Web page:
From Engineer Antonio C. Borja,Jr.,the last general manager who held the position with permanent stratus, about ten have occupied the AGM post with OIC status only.
They are: Engr.Rodelo A.Pasumbal, Ms. Merced Ayab, Ms. Jane T. Barrameda, Eddie Adlao, Rolando A. Pante, Ms. Bernadette Gumba, Rolando Pante (again) and Orlando Andes (incumbent). Some have retired or have been made to retire, for varied reasons. There were times also that Atty. Veronica Briones,general manager of Casureco IV,worked as project supervisor of Casureco 2,after having managed briefly the electric cooperative in Albay.
The long perceived political under current had symbolically grounded Casureco 2’s operations. In plain, the padrino system caused the electrocution of the system. System loss not only leads to higher power cost. It also results in internal power play.
The very frequent turn over of people managing the largest cooperative in Camarines Sur, does not promote stability nor efficiency in its operations, more particularly In times of emergencies, like what has been happening during the last three weeks after typhoon Nina, when there is even a confusion as to who the AGM of Casureco 2 is.
Some media outlets did not even know what position is Rolando Pante holding. They keep addressing Pante as AGM, notwithstanding the fact that repeatedly he has been introducing himself as spokesman only of the cooperative, aside from being head of a department. It is gathered that when Andres gets invited to meetings intended to tackle the power restoration works, he usually begs off, for reason or reasons known only to him, as a consequence of which the rather parochial view that he behaves in this manner because he is not from this place would find a certain voltage of support.
What is troubling is the sneaking suspicion that NEA allows or promotes the practice. There is also the angle of vested interest particularly among some directors who have enriched themselves. And NEA appears to be part of the whole charade, by providing those in the local scene enough voltage to choke the cooperative to submission.
The dysfunction of the board, especially in these times when interest in becoming a director seems to be waning, given the increasingly stringent requirements imposed on aspirant directors, is disturbing.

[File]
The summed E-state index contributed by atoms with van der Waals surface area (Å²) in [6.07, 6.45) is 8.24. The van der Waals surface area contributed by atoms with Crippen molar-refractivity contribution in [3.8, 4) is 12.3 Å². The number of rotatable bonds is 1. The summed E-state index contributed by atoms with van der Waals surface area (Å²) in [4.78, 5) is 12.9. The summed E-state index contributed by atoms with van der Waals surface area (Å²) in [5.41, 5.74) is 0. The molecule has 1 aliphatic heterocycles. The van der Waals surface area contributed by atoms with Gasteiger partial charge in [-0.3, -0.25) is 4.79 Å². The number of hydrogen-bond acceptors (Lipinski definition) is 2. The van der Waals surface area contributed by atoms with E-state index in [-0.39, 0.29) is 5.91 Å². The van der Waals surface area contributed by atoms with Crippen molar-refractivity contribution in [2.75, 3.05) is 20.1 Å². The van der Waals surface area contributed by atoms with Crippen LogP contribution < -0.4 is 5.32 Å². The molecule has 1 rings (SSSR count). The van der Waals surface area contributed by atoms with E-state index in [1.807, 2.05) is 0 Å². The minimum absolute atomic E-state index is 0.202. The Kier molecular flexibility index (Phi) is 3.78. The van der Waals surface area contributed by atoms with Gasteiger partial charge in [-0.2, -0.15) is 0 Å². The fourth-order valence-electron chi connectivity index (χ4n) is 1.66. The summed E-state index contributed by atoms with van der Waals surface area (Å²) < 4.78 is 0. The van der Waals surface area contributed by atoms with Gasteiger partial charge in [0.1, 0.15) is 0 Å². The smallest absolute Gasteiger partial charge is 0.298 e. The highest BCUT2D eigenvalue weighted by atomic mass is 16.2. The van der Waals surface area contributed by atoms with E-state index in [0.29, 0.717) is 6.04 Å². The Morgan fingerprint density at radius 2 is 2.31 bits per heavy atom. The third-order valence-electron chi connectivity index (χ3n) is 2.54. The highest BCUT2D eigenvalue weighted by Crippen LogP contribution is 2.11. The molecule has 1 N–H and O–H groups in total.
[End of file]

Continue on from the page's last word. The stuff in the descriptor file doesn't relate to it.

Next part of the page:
A local court’s injunctive orders that eventuality got reversed with finality on appeal have affected adversely the consumers.It only led to a higher power cost, with the appurtenant penalties and charges. Only those desirous of publicity via professional and/or judicial show off, benefitted.
Given such situation, it is urgently necessary to provide Casureco 2 at least a semblance of stability, by hiring a general manager with regular or permanent status, to prevent the flickering quality of the coop’s operation. It causes disruptions of service and even irritation, as there is so much uncertainty in the entire organization.
Until such grounded and faulty set up is addressed, Casureco 2 consumers are left no choice but make do with an underused Orlando Andres and an overused Rolando Pante. They are not the cause but among the adverse effects of previously committed mistakes, wittingly or unwittingly.
Good morning judge
No to Martial Law
Eufronio K. Maristela Judge (Ret.)
THE IRREPRESSIBLE DU3 has been in his fightingest mood again when he declared the other day that not even the Supreme Court could stop him from declaring martial law if the illegal drug problem continued to worsen. The reported statement of the President amounts to an admission of the worsening situation of the drug problem in the country. No wonder President DU3 had earlier extended his self-imposed deadline from the original three months to six months to totally eradicate the drug menace. The Supreme Court, on the other hand, reportedly shrugged off the President’s statement by claiming through its spokesperson Theodore Ty that the Court does not respond to political statement. The controversial statement of the President “to ignore the Constitution and declare martial law if the drug problem became really virulent” was reportedly made before the gathering of businessmen in Davao City. From the legal standpoint, the President can impose martial law in the country for 60 days only on the ground of invasion or insurrection. It does not cite illegal drugs as justification for the imposition of martial law. And both the Supreme Court and Congress have the power to review and veto the martial proclamation. This stringent provision of the Constitution has been imposed because of our sad experience of martial rule during the time of the late President Ferdinand E. Marcos. Be that as it may, it is heartening to note that the President’s allies both in Congress and in the Senate played down the President’s statement. As our fellow Bicolano and Nagaeno Presidential Legal Counsel has put it, the President’s statement is “but a dramatic and graphic presentation of an exercise of presidential power and duty imposed on him by the Constitution,”